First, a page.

“Hospitals will be able to learn from best practices that we will identify with this information and hopefully adapt it into their business model.”
Bartholomew said the legislation is needed to help assess why cost shifts to commercial insurance patients continue to rise even though the state has increased Medicaid rate reimbursements and expanded the federal insurance program, leaving fewer uninsured Coloradans.
“That had a direct impact on hospitals lowering their charity care and bad debt statistics by 60 percent, or about $400 million in one year,” he said. “These are positive things that have happened, yet when we see the data that the Colorado Hospital Association provides us — and it’s very high-level aggregated data — we see the cost shift continues to rise.”
In 2009, Colorado hospitals had a profit margin of about 5 percent, Bartholomew said, adding that number rose to 9 percent by 2016 and then fell to 8 percent in 2017.
The data was captured in a draft report released by the Department of Health Care Policy and Financing in January, that claims hospitals in the state mismanaged finances while profits increased and greater costs were shifted to insured patients.
Lonborg said hospital executives refused to accept the draft report in February.
“It was rejected because it was biased,” she said. “It failed to incorporate a lot of pertinent data.”
The hospital association is concerned over Bartholomew’s department’s ability to generate an unbiased report using the information HB19-1001 will provide, Lonborg said.
“They have struggled with their analytics and they struggled with their reporting,” she said. “This is the same agency that’s responsible for the analysis and model creation for the hospital provider fee every year.
“That provider fee starts every year in October, and this year, they struggled so badly to get the model and the analysis put together that the provider fee model wasn’t passed until February.”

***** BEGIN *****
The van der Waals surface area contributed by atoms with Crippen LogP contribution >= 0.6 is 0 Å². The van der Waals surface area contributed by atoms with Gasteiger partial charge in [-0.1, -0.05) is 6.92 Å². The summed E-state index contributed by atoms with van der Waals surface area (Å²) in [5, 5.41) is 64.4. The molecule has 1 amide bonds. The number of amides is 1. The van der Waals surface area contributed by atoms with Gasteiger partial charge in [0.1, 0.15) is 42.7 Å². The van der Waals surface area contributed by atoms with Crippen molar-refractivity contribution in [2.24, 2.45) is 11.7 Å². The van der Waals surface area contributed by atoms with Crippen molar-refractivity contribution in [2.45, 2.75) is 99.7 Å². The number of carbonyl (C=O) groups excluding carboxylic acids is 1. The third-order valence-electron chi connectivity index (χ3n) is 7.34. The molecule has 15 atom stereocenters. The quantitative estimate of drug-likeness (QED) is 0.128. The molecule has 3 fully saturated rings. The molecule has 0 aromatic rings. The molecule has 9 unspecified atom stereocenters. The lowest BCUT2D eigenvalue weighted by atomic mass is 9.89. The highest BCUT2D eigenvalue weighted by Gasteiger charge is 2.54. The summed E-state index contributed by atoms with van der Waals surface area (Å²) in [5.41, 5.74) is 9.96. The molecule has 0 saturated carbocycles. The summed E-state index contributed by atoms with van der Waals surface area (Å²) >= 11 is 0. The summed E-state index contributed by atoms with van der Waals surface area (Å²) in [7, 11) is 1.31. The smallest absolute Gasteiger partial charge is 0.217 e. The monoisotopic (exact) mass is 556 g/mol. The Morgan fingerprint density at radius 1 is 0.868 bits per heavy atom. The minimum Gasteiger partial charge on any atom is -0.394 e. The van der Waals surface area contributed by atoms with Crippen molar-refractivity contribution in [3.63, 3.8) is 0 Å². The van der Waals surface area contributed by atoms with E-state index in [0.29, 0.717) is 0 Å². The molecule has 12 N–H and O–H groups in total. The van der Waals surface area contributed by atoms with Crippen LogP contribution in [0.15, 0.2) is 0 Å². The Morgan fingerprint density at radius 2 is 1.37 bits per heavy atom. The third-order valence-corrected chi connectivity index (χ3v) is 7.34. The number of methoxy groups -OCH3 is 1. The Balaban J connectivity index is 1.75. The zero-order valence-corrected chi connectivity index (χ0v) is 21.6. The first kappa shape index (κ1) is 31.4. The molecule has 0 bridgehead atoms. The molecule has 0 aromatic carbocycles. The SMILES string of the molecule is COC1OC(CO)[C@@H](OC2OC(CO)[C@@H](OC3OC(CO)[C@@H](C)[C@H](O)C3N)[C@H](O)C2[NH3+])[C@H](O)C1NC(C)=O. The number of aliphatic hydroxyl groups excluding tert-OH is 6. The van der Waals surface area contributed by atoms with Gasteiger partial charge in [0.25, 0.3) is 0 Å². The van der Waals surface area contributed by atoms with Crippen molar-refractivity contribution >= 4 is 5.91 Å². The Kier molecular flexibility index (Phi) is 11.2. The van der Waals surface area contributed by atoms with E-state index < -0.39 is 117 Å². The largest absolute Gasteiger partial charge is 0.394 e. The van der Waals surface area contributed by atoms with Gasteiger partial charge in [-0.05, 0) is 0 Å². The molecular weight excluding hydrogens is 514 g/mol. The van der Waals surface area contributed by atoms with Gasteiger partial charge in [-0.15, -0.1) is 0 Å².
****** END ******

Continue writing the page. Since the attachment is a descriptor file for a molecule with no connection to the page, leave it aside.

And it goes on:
That left hospitals operating from October to February without knowing reimbursement rates from the state, Lonborg said.
“That’s not a great track record to hand an agency another significant and complicated report,” she said. “So our hope is that the new report gets done well, is factual, is not biased, and that legislators find it useful, as they’re seeking data with which to make decisions.”
Bartholomew said he was “sad” to hear that the hospital association found the draft report to be biased.
“We just look at it through probably a different lens,” he said. “We are actually looking into getting some independent review of where the bias comes from, if any, but the department has no bias.
“The opportunity here is to present information that will help engage conversation around what’s going on because, right now, it’s a bit of a black box.”
Bartholomew said the hospital association continues to blame government-funded programs, such as Medicaid and Medicare, for the cost shift and the report highlights some alternative causes.
“And that’s why they have labeled the report a biased report,” he said.
Under HB 19-1001, the state will be granted access to the data bank hospitals use to pull information in addition to other financial information driving hospital costs up, Bartholomew said.
“This is a very meaningful piece of legislation that we’ve been working on with partners like the Hospital Association for more than a year,” he said. “We’re just happy to see it go to the governor’s desk.”